Archive for the ‘Travel’ Category

“at one spot we found a small Ladder”

Henrietta Liston continued to describe the visit she and her husband made to Niagara Falls in 1799.

I have said that the noise & the spray are the first objects which strike the Spectators, & prepare their Senses for the magnificent scenes afterwards presented to thier [sic] view. Great part of that noise proceeds from what are called the rapids, which extends for two miles above the Falls. The River of Niagara, one of the most beautiful we had seen, is more than three times broad at Fort Erie, & as it gradually contracts, the rapidity of its course redoubles from the greater declivity of the ground over which it rolls, a chain of white rocks raise themselves on each side of the bed of the River, & forms at last a Table of Rocks . . . almost a half circle, over which the immense Mass of water falls into the Gulf beneath.

As early in the Evening as we could tear ourselves away from an object, for which we had travelled so far & suffered so much, We reseated ourselves in our Cart, which had been left half a mile distant on the high road, & we reached the Fort of Chippaway, two miles up the River, where we found a very good Inn. . . .

We reached the Inn wet & dirty, & fatigued, but a good fire & tolerable Supper recruited & enabled us, after a comfortable sleep, to set out next morning immediately after breakfast. . . . The men determined to go down to the Bed of the River below the Cataract but for this purpose a Guide became necessary; with a view to find one we wandered to a Farm House sweetly situated about a half a mile from the Falls, & commanding a perfect view of Slucher Falls.

Here we found a respectable Farmer & some handsome Daughters, the youngest, almost ten years old, readily agreed to conduct us to the Bed of the River. She led us through Corn-fields, meadow ground, & thick woods to the brink of a precipice, a little alarming to look at, but I had taken my resolution, & with the assistance of Mr. L. & the young Gentlemen I was enabled to get down this Steep, holding by the Rocks & Branches, in constant apprehension of both giving way; at one spot we found a small Ladder, of ten or twelve steps firmly fixed. It was erected for the Wife of Gen. [John] Simcoe, when he was Governor of Upper Canada, & I beleive I was the second Gentle woman who descended it. An Indian ladder appeared to have been thrown down to make way for this, (the Indian Ladder consists of the Body of a small Tree in which are notches cut at equal distances, sufficient to place the heel & toe); one very critical step having alarmed me considerably, I was seized with a trembling in my legs which obliged me, on reaching the Bottom, to sit down on the Stones near an hour & my little Conductress, who ran up & down the Hill like a Kid,—gathered & brought me Sorril & wild Rasberries—called in England Virginian—which refreshed me a good deal. We saw several Boys standing, on the Rocks & fishing with very long lines, regardless of the sublime objects around them.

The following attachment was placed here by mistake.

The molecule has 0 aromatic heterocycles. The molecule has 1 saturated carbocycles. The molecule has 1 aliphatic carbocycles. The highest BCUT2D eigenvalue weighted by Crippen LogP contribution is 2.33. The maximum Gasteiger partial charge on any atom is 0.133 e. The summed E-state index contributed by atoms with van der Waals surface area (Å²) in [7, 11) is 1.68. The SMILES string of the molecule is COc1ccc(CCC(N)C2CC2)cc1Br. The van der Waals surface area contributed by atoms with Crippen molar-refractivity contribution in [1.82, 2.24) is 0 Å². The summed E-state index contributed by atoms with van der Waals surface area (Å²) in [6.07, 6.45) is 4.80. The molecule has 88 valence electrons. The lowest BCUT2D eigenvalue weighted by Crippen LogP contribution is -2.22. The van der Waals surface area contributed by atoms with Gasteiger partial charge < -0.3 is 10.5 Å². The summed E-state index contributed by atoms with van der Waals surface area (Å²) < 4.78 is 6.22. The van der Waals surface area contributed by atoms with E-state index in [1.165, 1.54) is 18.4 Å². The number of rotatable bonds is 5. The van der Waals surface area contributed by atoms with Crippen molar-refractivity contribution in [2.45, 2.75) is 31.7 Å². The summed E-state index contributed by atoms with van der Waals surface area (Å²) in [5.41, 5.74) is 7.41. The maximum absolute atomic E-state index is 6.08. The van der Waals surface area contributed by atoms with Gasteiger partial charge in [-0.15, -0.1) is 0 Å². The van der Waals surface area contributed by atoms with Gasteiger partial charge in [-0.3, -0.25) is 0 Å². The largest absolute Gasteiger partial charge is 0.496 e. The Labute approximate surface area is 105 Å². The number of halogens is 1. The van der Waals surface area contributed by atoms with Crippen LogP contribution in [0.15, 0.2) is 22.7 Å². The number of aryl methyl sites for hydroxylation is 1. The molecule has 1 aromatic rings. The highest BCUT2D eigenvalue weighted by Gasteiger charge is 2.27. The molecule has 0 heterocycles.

Being now on a level with the River, We looked up to these immense Cataracts, instead of looking down upon them as on the preceding Evening, From the Curve which the Horse Shoe Fall makes, it is from below that the complete Coup d’oeuil [sic] is taken. Near the Slucher Fall, coming out of the corner of the little Island, is a small Fall, at least what would merit that term in any other situation, but placed so near to objects of such magnitude it appeared a beautiful white Feather, & is called the Horses tail.

While I rested, the Gentlemen of the Party walked with much difficulty over the Stones along the side of the River, near half a mile, & got behind the Wall of Water formed by the curve of the Horse Shoe Fall. They could advance but a very little way from want of air. They were however enabled to gather from the Rock a thin transparent Spar formed by the Water, though in doing this the number of water Snakes incommoded them a little; these are, though disgusting to look at, the most innocent of their Tribe.

I cannot say that the superior beauty of the scene sufficiently repaid the trouble of descending to the Bed of the River, as the Table Rock certainly affords a very enchanting view. From our present situation, however, we discovered the very strange appearance of this Table Rock, which struck us as a thin peice [sic] of stone projecting between 40 & 50 feet from the large Mass over which the Cataracts fell, & hanging over this tremendous Gulf in danger every moment of falling into it, & I was a little agitated on recollecting that the Evening before, we had lain down on our breasts upon this Bed of danger in order to look at the Horse Shoe Fall with safety. . . .

Finding myself sufficiently recovered, & our curiosity gratified I attempted the ascent, which I performed with much more ease than I had gone down. We drank milk with the Father & Sisters of our little Girl, took a long & last view of the Slucher Fall, & rewarded our Guide not only for the dexterity with which she had performed her task, but for the good humoured vivacity with which she had amused us.